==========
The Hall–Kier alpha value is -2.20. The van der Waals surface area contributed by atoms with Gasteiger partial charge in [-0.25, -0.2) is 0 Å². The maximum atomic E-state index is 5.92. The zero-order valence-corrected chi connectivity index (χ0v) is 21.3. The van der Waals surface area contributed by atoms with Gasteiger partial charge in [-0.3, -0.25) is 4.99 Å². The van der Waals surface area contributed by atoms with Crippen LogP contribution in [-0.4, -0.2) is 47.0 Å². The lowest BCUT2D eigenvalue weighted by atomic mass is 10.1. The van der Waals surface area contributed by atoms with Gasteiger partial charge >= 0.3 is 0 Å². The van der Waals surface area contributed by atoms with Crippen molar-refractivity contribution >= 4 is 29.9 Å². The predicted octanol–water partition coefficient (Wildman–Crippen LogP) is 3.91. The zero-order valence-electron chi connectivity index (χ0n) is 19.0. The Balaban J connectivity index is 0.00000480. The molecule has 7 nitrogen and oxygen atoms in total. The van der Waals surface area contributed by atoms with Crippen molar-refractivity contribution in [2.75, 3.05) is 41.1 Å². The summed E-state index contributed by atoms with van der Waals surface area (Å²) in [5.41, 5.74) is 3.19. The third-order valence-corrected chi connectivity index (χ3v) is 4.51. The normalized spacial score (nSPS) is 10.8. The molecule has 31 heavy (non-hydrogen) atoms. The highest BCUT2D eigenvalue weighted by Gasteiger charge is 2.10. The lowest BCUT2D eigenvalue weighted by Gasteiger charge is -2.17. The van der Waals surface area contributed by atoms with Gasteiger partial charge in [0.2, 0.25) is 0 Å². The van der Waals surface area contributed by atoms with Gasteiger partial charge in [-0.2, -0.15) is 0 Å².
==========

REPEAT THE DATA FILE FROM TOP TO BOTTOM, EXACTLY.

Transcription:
The Hall–Kier alpha value is -2.20. The van der Waals surface area contributed by atoms with Gasteiger partial charge in [-0.25, -0.2) is 0 Å². The maximum atomic E-state index is 5.92. The zero-order valence-corrected chi connectivity index (χ0v) is 21.3. The van der Waals surface area contributed by atoms with Gasteiger partial charge in [-0.3, -0.25) is 4.99 Å². The van der Waals surface area contributed by atoms with Crippen LogP contribution in [-0.4, -0.2) is 47.0 Å². The lowest BCUT2D eigenvalue weighted by atomic mass is 10.1. The van der Waals surface area contributed by atoms with Gasteiger partial charge >= 0.3 is 0 Å². The van der Waals surface area contributed by atoms with Crippen molar-refractivity contribution >= 4 is 29.9 Å². The predicted octanol–water partition coefficient (Wildman–Crippen LogP) is 3.91. The zero-order valence-electron chi connectivity index (χ0n) is 19.0. The Balaban J connectivity index is 0.00000480. The molecule has 7 nitrogen and oxygen atoms in total. The van der Waals surface area contributed by atoms with Crippen molar-refractivity contribution in [2.75, 3.05) is 41.1 Å². The summed E-state index contributed by atoms with van der Waals surface area (Å²) in [5.41, 5.74) is 3.19. The third-order valence-corrected chi connectivity index (χ3v) is 4.51. The normalized spacial score (nSPS) is 10.8. The molecule has 31 heavy (non-hydrogen) atoms. The highest BCUT2D eigenvalue weighted by Gasteiger charge is 2.10. The lowest BCUT2D eigenvalue weighted by Gasteiger charge is -2.17. The van der Waals surface area contributed by atoms with Gasteiger partial charge in [0.2, 0.25) is 0 Å². The van der Waals surface area contributed by atoms with Gasteiger partial charge in [-0.2, -0.15) is 0 Å².